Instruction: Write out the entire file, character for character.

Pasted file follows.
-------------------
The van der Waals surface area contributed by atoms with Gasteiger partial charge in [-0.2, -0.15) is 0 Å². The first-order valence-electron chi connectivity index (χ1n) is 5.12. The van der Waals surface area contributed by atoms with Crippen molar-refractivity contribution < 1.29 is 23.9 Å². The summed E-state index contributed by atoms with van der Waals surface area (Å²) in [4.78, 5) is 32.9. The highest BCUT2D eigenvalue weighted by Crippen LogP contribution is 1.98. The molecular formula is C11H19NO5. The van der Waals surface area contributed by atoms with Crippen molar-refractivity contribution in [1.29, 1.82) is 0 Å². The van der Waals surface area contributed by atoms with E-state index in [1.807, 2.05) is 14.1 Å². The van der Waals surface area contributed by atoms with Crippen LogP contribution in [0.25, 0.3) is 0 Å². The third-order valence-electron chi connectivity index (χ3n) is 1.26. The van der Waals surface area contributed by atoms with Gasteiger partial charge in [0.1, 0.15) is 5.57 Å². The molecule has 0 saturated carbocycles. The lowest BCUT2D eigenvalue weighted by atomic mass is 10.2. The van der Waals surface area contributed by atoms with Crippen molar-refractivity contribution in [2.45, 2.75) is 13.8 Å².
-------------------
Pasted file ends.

The van der Waals surface area contributed by atoms with Gasteiger partial charge in [-0.2, -0.15) is 0 Å². The first-order valence-electron chi connectivity index (χ1n) is 5.12. The van der Waals surface area contributed by atoms with Crippen molar-refractivity contribution < 1.29 is 23.9 Å². The summed E-state index contributed by atoms with van der Waals surface area (Å²) in [4.78, 5) is 32.9. The highest BCUT2D eigenvalue weighted by Crippen LogP contribution is 1.98. The molecular formula is C11H19NO5. The van der Waals surface area contributed by atoms with Crippen molar-refractivity contribution in [1.29, 1.82) is 0 Å². The van der Waals surface area contributed by atoms with E-state index in [1.807, 2.05) is 14.1 Å². The van der Waals surface area contributed by atoms with Crippen LogP contribution in [0.25, 0.3) is 0 Å². The third-order valence-electron chi connectivity index (χ3n) is 1.26. The van der Waals surface area contributed by atoms with Gasteiger partial charge in [0.1, 0.15) is 5.57 Å². The molecule has 0 saturated carbocycles. The lowest BCUT2D eigenvalue weighted by atomic mass is 10.2. The van der Waals surface area contributed by atoms with Crippen molar-refractivity contribution in [2.45, 2.75) is 13.8 Å².